Genesis, Jacob asks his father-in-law, Laban, to compensate him for 14 years of unpaid labor. His request is strange: all the speckled and spotted goats and all the dark sheep from Laban's flock--the least desirable animals. Jacob then peels back the bark of tree branches, making stripes, and places these rods in the animals' water troughs. According to the story, the sight of the rods make the animals mate, and soon, Jacob's flock is more robust than Laban's. Jacob may not have known it, but genes were behind this success: By selectively mating the animals, he brought out genes that would produce desirable traits.
This tale is the first time Jews weighed in on the issue of genetic manipulation, but millennia later, the issue is still a topic of debate. Today, the discussion focuses not on breeding, but on genetically modified organisms, or GM0s, plants and animals whose DNA has been explicitly altered by humans. Genetic engineering is a more high-tech way to bring out specific traits; scientists can now add, delete or adjust genetic material by using "gene guns" to shoot microscopic bullets coated with DNA into living cells. This tactic allows vastly different species that could not breed in nature--including those from the animal and plant kingdoms--to mix genetic material.
The first genetically modified foods to go on the market in the 1980s were typically crops designed by chemical companies to resist herbicides and pesticides. Now the U.S. Department of Agriculture says that the majority of America's corn and soybeans--primary ingredients in most processed foods, from breakfast cereal to soda, as well as in animal feed--are genetically modified. Some researchers estimate that 70 percent of all processed foods contain some genetically modified ingredients.
Since food is a matter of law and ethics in Judaism, these laboratory creations raise an important question: are genetically modified foods permissible? One aspect of this is whether they are kosher. Because many genetically modified foods are trans-genic--or contain the DNA of another organism--fears have arisen that the DNA of pigs may be implanted into otherwise acceptable foods. Does the addition of pig DNA make an organism treit?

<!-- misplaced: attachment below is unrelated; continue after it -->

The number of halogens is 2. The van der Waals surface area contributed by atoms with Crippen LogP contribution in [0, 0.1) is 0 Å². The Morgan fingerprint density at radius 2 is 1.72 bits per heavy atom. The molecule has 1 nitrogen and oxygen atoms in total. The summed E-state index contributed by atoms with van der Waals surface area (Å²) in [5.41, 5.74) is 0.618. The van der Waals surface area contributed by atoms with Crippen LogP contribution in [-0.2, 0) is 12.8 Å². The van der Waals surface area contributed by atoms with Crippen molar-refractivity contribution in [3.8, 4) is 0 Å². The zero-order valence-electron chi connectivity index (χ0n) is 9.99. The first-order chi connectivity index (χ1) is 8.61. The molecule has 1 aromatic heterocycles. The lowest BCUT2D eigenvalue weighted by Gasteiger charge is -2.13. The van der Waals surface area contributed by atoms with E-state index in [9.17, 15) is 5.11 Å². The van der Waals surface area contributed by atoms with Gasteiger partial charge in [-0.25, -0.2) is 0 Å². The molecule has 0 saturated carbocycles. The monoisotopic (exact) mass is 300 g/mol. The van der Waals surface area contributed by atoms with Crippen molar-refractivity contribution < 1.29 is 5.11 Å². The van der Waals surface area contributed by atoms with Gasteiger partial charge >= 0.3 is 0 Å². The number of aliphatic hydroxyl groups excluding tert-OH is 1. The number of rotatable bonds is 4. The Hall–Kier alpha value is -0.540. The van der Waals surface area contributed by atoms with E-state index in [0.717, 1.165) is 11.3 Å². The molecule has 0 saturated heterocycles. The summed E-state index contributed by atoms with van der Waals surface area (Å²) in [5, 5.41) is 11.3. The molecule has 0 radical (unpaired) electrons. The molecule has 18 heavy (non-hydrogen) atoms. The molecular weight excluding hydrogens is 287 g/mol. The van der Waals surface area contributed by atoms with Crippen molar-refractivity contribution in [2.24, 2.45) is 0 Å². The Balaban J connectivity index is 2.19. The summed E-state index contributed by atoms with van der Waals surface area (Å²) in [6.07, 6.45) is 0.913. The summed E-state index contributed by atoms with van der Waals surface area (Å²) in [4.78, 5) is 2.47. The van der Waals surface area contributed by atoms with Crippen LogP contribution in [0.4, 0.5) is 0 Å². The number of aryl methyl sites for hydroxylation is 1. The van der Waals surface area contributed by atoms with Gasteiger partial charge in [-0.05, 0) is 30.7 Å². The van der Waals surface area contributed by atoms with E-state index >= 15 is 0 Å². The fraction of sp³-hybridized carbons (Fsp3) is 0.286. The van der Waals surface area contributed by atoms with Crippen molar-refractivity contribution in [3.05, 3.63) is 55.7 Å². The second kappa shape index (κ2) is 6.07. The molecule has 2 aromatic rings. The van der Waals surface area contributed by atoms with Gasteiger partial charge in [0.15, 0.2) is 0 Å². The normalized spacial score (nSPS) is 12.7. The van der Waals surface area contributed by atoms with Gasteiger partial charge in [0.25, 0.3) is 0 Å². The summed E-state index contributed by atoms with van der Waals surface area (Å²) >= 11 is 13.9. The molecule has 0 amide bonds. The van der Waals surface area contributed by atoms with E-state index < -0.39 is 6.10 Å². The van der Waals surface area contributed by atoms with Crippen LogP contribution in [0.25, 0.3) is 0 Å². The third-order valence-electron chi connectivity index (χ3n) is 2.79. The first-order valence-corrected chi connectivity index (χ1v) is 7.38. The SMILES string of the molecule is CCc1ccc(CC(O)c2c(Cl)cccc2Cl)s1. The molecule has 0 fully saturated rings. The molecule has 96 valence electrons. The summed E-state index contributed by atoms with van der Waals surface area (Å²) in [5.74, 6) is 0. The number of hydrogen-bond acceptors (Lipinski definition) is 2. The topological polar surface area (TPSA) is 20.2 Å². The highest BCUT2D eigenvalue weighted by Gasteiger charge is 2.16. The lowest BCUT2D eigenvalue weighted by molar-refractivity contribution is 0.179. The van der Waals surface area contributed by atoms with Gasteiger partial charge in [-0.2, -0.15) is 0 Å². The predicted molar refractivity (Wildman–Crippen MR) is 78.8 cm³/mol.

The Orthodox Union has a simple answer: Genetically modified foods are kosher. Its reasoning is that the laws of kashrut do not operate on a molecular level; pig DNA is too small to alter a food's legal status. The Conservative movement's Committee on Jewish Law and Standards of the Rabbinical Assembly also defends the kosher label of genetically modified food, and draws an analogy to organ transplants. Under Jewish law, transplanted organs that function properly become part of the host. As with a pig's heart valve that is inserted into a human body, the pig's DNA loses its "pigness" once it successfully enters a new organism.
Another potential dilemma is combining the DNA of different organisms. While the Bible does not mention genetic modification explicitly, the books of Leviticus and Deuteronomy prohibit kilayim, or forbidden mixtures, particularly in agriculture. In Leviticus, God instructs: "You shall not let your cattle mate with a different kind; you shall not sow your field with two kinds of seed; you shall not put on cloth from a mixture of two different kinds of material." The reasoning behind this verse, writes 13th-century scholar Nahmanides, is to protect the species that God created, as well as their ability to procreate.
Some have interpreted these passages as a ban on genetic modification, but Michael Broyde, an Orthodox rabbi and senior fellow at the Center for the Study of Law and Religion at Emory University, says the laws of kilayim are not meant to be applied broadly. …